The North American Free Trade Agreement

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The North American Free Trade Agreement (NAFTA) an agreement which allows international trade between the United States, Mexico, and Canada without the penalties of import and export taxes was approved by the American, Mexican, and Canadian Governments between November 1993 and January 1994.

There were several very good objectives in mind when developing the idea for the NAFTA, but as history has told us, ideas never work as well in reality as they do on paper. The unforeseen negative impacts of North American Free Trade Agreement include a loss of blue collar jobs in the United States, a reduction in the import and export taxes that are gained from the international trade between the three countries, and in the jobs that were kept in the United States, there was a reduction in the average hourly wages of blue-collar workers because, if the corporation could pay someone less money in another country to do the same job, why pay someone in the United States to do it for more?

In the United States, unemployment went higher than it had been in many years because many corporations decided to relocate their operations to other countries in

order to save on labor costs. When this happened, employees were either offered the opportunity to relocate, or they were simply laid off. With the average hourly wage in the United States nearly six times that of average wage in Mexico at $1.85, there difference in overhead was monumental, and was difficult to pass up. This is a great advantage for the big conglomerates, because they are able to pay lower salaries to their employees, while not being responsible for the same employee benefits that they would be required to provide in the States. Also, they will be able to continue to...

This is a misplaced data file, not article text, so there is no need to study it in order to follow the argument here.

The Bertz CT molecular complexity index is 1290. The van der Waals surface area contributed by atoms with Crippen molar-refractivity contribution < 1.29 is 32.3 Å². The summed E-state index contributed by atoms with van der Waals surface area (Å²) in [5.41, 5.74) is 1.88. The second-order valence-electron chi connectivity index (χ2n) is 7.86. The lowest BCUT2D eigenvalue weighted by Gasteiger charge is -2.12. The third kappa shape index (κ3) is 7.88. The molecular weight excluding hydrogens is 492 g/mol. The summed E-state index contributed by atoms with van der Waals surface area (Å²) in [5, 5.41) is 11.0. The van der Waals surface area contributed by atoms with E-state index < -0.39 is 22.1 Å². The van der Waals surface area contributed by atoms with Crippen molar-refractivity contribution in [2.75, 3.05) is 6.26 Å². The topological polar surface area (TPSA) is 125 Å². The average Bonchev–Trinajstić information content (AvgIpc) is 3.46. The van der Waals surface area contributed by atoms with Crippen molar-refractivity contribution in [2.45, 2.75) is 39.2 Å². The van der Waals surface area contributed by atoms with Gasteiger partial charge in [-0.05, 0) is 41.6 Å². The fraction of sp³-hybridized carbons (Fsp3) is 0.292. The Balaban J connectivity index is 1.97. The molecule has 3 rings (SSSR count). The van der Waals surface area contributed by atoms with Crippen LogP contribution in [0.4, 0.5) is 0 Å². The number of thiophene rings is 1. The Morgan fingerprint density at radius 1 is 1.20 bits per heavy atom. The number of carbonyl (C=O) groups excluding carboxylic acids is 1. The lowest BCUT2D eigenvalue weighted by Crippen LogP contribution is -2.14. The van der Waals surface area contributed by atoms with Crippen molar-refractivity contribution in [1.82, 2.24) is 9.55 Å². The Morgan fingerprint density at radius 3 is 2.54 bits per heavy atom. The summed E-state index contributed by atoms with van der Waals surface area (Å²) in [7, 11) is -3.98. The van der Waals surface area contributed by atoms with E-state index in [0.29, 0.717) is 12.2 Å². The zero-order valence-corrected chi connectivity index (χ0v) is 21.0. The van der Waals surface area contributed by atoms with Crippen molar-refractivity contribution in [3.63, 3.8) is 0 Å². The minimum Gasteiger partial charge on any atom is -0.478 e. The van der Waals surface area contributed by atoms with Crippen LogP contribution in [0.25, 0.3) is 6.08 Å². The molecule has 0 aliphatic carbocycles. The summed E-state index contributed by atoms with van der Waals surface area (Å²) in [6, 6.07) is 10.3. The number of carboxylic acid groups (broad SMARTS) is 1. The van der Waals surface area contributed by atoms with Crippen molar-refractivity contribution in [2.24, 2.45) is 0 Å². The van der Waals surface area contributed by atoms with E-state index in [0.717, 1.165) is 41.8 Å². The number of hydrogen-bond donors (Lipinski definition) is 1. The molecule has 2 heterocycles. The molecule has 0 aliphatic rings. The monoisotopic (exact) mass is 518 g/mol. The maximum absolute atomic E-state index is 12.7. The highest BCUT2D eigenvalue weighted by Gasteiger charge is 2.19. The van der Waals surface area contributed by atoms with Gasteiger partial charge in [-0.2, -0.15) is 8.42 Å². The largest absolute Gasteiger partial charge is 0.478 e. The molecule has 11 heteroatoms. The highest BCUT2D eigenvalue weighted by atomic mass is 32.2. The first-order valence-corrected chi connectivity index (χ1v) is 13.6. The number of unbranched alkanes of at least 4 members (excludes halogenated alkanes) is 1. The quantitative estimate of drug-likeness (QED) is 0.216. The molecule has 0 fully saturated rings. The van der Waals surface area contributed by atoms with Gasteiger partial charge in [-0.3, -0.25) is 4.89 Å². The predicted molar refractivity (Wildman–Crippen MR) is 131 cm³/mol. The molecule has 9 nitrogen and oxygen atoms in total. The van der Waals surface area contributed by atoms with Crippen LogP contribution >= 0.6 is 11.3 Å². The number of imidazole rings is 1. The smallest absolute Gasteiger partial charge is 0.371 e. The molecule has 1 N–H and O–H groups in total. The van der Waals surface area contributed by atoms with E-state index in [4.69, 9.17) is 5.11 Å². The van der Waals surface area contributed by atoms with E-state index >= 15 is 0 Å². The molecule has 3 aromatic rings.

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...obtain these jobs, it's not enough for us to give them some of our manufacturing and other blue collar jobs, there are still approximately 3 million border jumpers who run across the southern U.S. border every year. The worst part is that it is some of the companies who decide that it is not cost effective to outsource jobs to Mexico, due to the requirements of building new facilities and training new supervisors, they instead conspire to bring illegal aliens here to work for the same rates that they would in Mexico, and undercut hard-working Americans who pinch every cent they have with the hope of one day being able to live a modest life and provide a respectable education for their children.


"Trade Pacts War on the Home Front" New York times, Sept. 14, 1997

Article from Denver post December 2, 1995
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